ATLANTA - Standing above the Georgia Aquarium's Ocean Voyager habitat, 13-year olds Julie Hensley and Anna Harbin are suited up and ready to take the plunge.
"I was kind of nervous at first, I ain't gonna lie," Hensley admits about being a part of the "Journey with the Gentle Giants Swim program."
Paired their physical therapists from Children's Healthcare of Atlanta's Day Rehab program, and guided by members of the Georgia Aquarium dive team, the girls will spend the next half hour swimming in a football field-sized habitat, filled with 6.3 million gallons of water. They'll be surrounded by 40-foot long whale sharks, giant manta rays, and thousands of other fish.
"I was like, 'Mom I am not doing this,'" Julie Hensley says. "She talked me into it."
Because this is nothing compared to what these girls have already faced. Julie, from East Tennessee, was temporarily paralyzed when her blood pressure dropped dramatically during surgery for scoliosis.
Anna, from Valdosta, Georgia, suffered a traumatic brain injury, in a car accident.
Laurelle Scheib, a physical therapist in Children's Healthcare of Atlanta's day rehab program, says these teens have spent months working 6 hours a day, trying to regain some of the function they've lost.
"When I first started with these kids, they were barely walking, getting out of bed," Scheib says. "Now, they're swimming freely, walking all over the place."
Wearing wetsuits and snorkeling masks, the teens, therapists and divers are surrounded by curious sharks and manta rays. I was excited, but, when I was in the water and saw them, I was, like, 'Okay, don't touch me -- I'm good," Hensley laughs. Her hands are still weak, but in the weightlessness of water, Hensley realizes that doesn't matter.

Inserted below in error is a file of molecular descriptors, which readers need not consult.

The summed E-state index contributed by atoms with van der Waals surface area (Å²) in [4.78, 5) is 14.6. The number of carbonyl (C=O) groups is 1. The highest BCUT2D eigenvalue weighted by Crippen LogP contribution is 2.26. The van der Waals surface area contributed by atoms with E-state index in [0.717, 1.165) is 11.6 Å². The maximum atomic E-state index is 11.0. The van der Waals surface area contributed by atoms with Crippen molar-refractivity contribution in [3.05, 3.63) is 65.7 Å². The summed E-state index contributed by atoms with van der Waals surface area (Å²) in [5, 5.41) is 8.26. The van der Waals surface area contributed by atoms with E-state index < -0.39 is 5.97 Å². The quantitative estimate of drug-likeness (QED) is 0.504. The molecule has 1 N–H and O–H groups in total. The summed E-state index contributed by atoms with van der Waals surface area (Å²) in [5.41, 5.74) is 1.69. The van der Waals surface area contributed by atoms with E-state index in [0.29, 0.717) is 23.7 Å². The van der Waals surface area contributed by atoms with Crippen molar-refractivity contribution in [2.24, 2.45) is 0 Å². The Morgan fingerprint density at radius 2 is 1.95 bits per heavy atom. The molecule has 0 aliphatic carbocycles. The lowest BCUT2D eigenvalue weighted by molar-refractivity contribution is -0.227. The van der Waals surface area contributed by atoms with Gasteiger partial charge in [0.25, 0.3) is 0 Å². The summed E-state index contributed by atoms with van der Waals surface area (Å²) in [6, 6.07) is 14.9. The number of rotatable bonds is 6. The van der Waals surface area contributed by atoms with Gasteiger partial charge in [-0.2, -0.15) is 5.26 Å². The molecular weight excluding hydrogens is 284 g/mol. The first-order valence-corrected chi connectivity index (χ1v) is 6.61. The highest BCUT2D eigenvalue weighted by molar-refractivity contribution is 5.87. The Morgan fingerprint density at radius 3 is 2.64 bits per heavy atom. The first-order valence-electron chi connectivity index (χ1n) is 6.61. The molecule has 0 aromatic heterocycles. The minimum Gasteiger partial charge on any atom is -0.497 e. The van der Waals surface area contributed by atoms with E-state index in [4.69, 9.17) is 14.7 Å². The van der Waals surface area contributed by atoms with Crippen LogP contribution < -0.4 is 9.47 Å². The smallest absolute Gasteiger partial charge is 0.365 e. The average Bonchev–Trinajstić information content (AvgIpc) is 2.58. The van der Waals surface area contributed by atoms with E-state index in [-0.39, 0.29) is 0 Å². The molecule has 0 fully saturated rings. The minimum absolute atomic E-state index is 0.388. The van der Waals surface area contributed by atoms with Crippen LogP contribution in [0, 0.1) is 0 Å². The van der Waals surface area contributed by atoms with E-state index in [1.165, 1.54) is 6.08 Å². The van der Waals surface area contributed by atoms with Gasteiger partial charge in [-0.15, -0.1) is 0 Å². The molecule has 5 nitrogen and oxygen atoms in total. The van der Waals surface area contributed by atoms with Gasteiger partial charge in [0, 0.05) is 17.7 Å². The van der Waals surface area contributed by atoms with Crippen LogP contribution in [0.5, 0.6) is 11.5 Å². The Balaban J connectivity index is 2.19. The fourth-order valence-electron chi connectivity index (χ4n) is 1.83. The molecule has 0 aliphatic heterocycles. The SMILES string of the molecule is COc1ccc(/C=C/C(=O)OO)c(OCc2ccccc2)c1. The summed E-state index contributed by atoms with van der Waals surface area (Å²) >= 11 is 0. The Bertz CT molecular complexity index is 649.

"I was holding onto Julie the entire time, guiding her through the water," Scheib says. "As a physical therapist, that just brought so much joy to my heart, to see her have so much joy in this experience, and that I could help her physically do that."
For 30 minutes, they float with the largest sharks in the world, who, turns out eat plankton, and love people. Laurelle Scheib and Julie Hensley swam together.
"They were tapping into us a little bit and she started laughing," Scheib says. "I could hear her laughing underneath the water."
"The first time I saw one up close, I was so scared," Hensley says. "But, I was like, I'll give it a shot. My mom told me they bumped me 3 or 4 times and I didn't even feel it."
When it's all over, Hensley and Harbin are smiling, ready to do it again.
"It was amazing," Julie Hensley says. "I loved it. I definitely want to try again sometime."